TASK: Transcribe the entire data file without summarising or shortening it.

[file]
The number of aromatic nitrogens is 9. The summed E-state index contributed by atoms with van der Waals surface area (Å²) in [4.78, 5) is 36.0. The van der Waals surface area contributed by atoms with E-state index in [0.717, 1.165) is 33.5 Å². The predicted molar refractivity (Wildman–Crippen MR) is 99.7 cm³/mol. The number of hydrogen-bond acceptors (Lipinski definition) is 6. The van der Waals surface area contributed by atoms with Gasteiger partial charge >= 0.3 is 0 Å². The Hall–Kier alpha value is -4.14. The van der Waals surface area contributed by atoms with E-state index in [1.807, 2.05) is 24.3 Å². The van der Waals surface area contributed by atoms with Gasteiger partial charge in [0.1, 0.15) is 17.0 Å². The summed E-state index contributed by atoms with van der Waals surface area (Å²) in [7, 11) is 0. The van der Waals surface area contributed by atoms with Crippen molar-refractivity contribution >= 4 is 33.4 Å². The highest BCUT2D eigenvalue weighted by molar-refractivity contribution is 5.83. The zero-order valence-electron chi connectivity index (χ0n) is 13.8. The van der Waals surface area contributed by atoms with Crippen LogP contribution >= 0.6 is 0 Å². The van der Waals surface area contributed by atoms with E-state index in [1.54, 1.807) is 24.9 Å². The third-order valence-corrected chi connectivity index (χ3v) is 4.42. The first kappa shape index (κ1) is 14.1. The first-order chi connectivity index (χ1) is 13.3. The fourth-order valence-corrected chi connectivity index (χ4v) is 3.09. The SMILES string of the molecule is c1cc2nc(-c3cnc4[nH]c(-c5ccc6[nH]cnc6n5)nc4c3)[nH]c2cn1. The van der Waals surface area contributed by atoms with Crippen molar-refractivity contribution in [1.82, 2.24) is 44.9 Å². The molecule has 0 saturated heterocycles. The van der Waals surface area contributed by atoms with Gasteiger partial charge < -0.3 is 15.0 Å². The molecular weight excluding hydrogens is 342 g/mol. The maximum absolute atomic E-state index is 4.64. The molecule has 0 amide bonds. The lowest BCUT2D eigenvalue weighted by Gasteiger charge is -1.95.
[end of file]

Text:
The number of aromatic nitrogens is 9. The summed E-state index contributed by atoms with van der Waals surface area (Å²) in [4.78, 5) is 36.0. The van der Waals surface area contributed by atoms with E-state index in [0.717, 1.165) is 33.5 Å². The predicted molar refractivity (Wildman–Crippen MR) is 99.7 cm³/mol. The number of hydrogen-bond acceptors (Lipinski definition) is 6. The van der Waals surface area contributed by atoms with Gasteiger partial charge >= 0.3 is 0 Å². The Hall–Kier alpha value is -4.14. The van der Waals surface area contributed by atoms with E-state index in [1.807, 2.05) is 24.3 Å². The van der Waals surface area contributed by atoms with Gasteiger partial charge in [0.1, 0.15) is 17.0 Å². The summed E-state index contributed by atoms with van der Waals surface area (Å²) in [7, 11) is 0. The van der Waals surface area contributed by atoms with Crippen molar-refractivity contribution >= 4 is 33.4 Å². The highest BCUT2D eigenvalue weighted by molar-refractivity contribution is 5.83. The zero-order valence-electron chi connectivity index (χ0n) is 13.8. The van der Waals surface area contributed by atoms with Crippen LogP contribution >= 0.6 is 0 Å². The van der Waals surface area contributed by atoms with E-state index in [1.54, 1.807) is 24.9 Å². The third-order valence-corrected chi connectivity index (χ3v) is 4.42. The first kappa shape index (κ1) is 14.1. The first-order chi connectivity index (χ1) is 13.3. The fourth-order valence-corrected chi connectivity index (χ4v) is 3.09. The SMILES string of the molecule is c1cc2nc(-c3cnc4[nH]c(-c5ccc6[nH]cnc6n5)nc4c3)[nH]c2cn1. The van der Waals surface area contributed by atoms with Crippen molar-refractivity contribution in [1.82, 2.24) is 44.9 Å². The molecule has 0 saturated heterocycles. The van der Waals surface area contributed by atoms with Gasteiger partial charge < -0.3 is 15.0 Å². The molecular weight excluding hydrogens is 342 g/mol. The maximum absolute atomic E-state index is 4.64. The molecule has 0 amide bonds. The lowest BCUT2D eigenvalue weighted by Gasteiger charge is -1.95.